Why is it that the hottest time of the year is when, most likely, everyone is gathered around a flaming grill? As warm as it may be, somehow it works—except when the result is charred meat.
“When high-protein foods like beef and chicken are burned, they produce carcinogenic compounds known as nitrates,” says physician David Katz, director of the Yale Prevention Research Center. There is less of a hazard when grilling foods that aren’t proteins, like vegetables, but even veggies produce potential carcinogens if burned.
So what’s a die-hard backyard cook to do—bake the food? What’s the fun in that? There are other ways to satisfy your primitive urges that include a health-related upside: Grilling lowers the fat content of meat because the grease drips off. Here are some tips to improve your grilling results:
>>Turn down the flames. It means cooking your food longer, but it also means you won’t burn it.
>>Use a meat thermometer to ensure your food is properly cooked.
>>Keep your food clean. Before putting your meat on the grill, pat dry any excess marinade; dripping sauce makes it more likely your meat will catch fire and burn.
>>Keep your grill clean. Brush your grate clean after every use (the grates are easier to clean when hot).
>>Pre-cook your meat in the microwave or bake your meat until the center is almost cooked, then toss it on the grill for the last few minutes to give it that fresh-grilled taste you wait for all year.
>>And most important, don’t stress—grilling should be fun and relaxing!
Burgers on the grill are the symbol of any great American summer. Nothing tastes better than a burger grilled to perfection, topped with your favorite condiments on a warmed bun. Keep in mind that the lower the fat content, the better your burger will be. Fattier patties tend to shrink as you cook them.
You choose the level of pink in your patties, but make sure to cook them on high heat. The faster they cook, the better. Plus, it’s dire that the burger reaches the temperature of at least 160 degrees Fahrenheit; otherwise, there is a risk for E coli. The flavor is something to play around with. Dried herbs and spices will give a burger a good kick, while onions, cheeses, and garlic will be a regular burger staple. Sauces like barbeque, soy, Worcestershire, plum, or other seasonings should be applied lightly and left to soak, letting it saturate the meat. Also, it is important to resist the temptation to flatten your patties, or turn them more than once. These maneuvers will squeeze out the juices and leave your burger a bit blander than it should be.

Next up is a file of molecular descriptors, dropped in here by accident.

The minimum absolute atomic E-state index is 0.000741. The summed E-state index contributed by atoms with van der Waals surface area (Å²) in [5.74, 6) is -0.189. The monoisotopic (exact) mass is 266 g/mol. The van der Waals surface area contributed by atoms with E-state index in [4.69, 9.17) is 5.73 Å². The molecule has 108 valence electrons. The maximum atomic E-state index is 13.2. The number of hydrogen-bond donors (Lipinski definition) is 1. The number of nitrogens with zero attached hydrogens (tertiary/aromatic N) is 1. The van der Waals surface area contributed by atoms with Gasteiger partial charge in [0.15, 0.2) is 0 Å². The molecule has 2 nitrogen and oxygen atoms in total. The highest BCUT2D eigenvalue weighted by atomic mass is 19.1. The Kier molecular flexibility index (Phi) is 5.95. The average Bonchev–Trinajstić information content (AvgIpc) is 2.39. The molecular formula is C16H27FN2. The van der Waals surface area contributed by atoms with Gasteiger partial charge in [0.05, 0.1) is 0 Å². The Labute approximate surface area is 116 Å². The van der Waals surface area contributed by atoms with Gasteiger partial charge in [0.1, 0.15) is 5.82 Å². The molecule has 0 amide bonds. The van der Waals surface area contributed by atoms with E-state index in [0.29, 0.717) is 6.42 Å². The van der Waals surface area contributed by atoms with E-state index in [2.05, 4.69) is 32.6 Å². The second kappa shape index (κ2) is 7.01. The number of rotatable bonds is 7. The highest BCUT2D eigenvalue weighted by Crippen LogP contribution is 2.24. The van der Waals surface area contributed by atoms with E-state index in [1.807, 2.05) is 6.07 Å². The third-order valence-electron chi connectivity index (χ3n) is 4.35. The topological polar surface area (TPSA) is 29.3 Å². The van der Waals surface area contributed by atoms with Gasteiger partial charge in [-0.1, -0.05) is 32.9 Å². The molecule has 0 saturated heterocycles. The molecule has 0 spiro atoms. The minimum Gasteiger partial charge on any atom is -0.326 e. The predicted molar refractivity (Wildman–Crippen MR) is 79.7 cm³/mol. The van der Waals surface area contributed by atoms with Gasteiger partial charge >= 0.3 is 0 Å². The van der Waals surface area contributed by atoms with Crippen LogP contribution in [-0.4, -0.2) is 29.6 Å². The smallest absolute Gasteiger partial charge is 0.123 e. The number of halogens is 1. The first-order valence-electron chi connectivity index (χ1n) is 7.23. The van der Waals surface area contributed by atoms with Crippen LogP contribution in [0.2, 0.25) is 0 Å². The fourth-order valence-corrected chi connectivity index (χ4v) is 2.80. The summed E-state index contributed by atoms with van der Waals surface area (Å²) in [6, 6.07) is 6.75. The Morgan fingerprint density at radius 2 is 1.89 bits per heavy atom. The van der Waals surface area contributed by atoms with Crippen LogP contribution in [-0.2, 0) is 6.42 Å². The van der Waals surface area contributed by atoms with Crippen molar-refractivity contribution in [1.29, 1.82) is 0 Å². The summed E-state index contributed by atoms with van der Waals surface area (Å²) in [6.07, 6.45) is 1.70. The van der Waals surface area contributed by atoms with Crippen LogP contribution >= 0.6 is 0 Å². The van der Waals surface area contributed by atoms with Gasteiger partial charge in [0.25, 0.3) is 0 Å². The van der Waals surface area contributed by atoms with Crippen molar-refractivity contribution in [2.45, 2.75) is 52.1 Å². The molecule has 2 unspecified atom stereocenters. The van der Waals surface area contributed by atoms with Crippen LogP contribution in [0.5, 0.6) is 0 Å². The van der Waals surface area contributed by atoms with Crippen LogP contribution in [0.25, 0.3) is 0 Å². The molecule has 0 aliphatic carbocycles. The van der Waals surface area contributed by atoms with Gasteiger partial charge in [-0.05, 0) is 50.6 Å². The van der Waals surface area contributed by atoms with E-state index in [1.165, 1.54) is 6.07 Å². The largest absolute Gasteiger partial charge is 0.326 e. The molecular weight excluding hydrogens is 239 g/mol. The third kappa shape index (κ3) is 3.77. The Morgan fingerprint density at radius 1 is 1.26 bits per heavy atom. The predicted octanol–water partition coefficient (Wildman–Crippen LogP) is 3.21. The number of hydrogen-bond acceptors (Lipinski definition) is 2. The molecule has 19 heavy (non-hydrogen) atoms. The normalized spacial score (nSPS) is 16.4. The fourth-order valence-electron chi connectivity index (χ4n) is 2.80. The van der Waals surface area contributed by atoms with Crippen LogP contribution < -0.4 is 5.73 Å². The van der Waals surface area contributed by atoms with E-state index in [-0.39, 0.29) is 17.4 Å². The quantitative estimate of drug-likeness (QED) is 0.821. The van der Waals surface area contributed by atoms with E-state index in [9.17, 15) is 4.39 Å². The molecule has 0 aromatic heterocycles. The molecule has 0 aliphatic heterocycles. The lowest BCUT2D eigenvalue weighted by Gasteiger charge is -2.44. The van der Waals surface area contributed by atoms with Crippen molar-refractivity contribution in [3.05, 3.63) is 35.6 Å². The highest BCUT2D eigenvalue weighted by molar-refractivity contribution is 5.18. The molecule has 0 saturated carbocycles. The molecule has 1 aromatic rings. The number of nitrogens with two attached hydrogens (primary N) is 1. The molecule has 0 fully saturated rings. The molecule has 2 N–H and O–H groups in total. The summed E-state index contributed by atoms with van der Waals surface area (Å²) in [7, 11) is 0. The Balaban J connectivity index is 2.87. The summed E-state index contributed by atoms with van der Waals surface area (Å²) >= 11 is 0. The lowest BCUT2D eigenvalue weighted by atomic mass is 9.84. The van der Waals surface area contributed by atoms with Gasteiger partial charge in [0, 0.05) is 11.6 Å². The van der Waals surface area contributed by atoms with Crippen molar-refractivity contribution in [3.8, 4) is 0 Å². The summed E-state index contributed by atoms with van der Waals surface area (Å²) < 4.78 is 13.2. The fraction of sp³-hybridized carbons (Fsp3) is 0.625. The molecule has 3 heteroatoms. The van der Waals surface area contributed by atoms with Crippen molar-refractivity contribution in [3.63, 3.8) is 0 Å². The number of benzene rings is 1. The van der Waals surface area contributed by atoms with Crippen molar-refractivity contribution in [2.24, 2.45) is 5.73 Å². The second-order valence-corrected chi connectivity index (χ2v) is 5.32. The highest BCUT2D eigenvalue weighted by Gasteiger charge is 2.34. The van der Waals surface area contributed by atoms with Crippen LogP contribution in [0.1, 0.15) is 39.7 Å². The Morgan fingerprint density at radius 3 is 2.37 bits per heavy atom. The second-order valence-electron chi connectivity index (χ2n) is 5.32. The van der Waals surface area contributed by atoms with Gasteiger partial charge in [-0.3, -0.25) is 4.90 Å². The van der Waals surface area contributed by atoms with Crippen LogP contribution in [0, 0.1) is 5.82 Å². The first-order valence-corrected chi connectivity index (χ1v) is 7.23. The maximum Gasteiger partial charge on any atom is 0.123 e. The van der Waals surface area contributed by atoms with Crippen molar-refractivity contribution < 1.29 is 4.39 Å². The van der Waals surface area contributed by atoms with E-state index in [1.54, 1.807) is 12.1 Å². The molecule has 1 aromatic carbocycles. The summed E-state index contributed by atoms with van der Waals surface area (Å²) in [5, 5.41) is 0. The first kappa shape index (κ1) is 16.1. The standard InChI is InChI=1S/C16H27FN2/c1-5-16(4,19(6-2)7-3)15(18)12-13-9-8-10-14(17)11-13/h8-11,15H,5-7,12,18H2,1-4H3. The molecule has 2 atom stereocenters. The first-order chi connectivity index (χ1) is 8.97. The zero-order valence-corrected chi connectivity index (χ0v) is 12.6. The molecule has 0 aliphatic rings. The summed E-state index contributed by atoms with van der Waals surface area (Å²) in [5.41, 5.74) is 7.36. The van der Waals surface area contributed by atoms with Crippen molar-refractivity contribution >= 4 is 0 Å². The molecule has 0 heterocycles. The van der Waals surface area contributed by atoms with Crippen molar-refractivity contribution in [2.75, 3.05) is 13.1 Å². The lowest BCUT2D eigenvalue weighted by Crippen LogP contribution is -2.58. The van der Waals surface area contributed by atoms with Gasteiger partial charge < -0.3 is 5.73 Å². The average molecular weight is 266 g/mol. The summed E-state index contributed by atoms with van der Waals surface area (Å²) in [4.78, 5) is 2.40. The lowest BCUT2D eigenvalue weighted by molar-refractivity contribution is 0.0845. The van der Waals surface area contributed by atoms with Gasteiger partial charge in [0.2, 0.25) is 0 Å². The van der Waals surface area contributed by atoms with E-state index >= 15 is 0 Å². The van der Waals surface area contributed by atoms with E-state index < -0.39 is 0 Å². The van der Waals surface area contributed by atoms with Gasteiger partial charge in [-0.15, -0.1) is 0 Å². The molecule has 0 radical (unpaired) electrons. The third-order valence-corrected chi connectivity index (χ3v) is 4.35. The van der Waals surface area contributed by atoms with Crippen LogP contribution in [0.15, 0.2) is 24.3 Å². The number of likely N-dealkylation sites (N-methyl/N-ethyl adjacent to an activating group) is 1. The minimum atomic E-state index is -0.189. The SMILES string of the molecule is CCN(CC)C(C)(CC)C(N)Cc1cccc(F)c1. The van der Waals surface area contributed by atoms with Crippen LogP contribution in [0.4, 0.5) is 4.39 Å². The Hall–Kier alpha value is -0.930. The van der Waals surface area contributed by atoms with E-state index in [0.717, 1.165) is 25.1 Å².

Salmon is one of the easiest types of fish to cook on a grill. A light marinade with a small amount of butter, lemon juice, and a hint of bay leaf is a great mixture. Grilling on a cedar plank adds additional flavor and can prevent the flames from the grill burning the fish. Salmon cooks very quickly and only requires three to four minutes of grilling time on each side.
Coho salmon is a favorite to some, but other popular varieties include Copper River salmon and Sockeye salmon. Wild salmon is especially favored since independent laboratory reports have shown that farmed salmon (but not trout) may contain high levels of contaminants like carcinogenic PCBs. There are cases where over-fishing of wild salmon causes environmental damages, as well. The other issue of concern is mercury contamination, so please monitor your consumption level. You can find many simple recipes for grilled salmon on the Natural Solutions website.
Grilled Portabella Mushrooms
Grilled portabellas are a versatile favorite on the grill. Prepared as a sandwich or as a side, they are always crowd pleasers. Choose a size that works best for the way you want to eat them: a 3- to 4-inch cap for sandwiches or slicing or golf-ball sized caps which works well for serving alone as a side. Coat the grill’s warming shelf lightly with cooking spray (or use the grill top with indirect heat), and place the caps top-down on the heat. Fill each cap with Italian dressing, or salt and fill with an emulsion of your favorite flavored olive oil and vinegar. Cook for 20-30 minutes until tender.
Meat and veggies cook at very different rates, so even if you plan to prepare both, it is best to cook them separately. Choose a colorful variety of vegetables including aromatics such as onions and garlic, whole tomatoes, bell peppers, small red potatoes, mushrooms, or whatever suits your taste. The key is to cut them uniformly or choose pieces that are all similar in size. Skewer and brush lightly with melted coconut oil. Place over medium heat and roast until tender, about 20 to 25 minutes. If a sear is desired, or if serving with meat, remove from the heat after 15 to 18 minutes, allow the grill to come to high heat, and sear the roasted vegetables along with the meat-only kabobs.
Grilled shrimp can be a quick addition to any barbeque. One way to cook them is by peeling the prawns and smothering with a simple glaze such as Jenkins Hell Fire Pepper Jelly. The glaze provides a sweet zest with a kick of spice to the shrimp. Glaze lightly and don’t overcook. Shrimp should always be grilled on a skewer, making it easier to control and cook. Keep heat on medium, and let them cook until shrimp has changed color.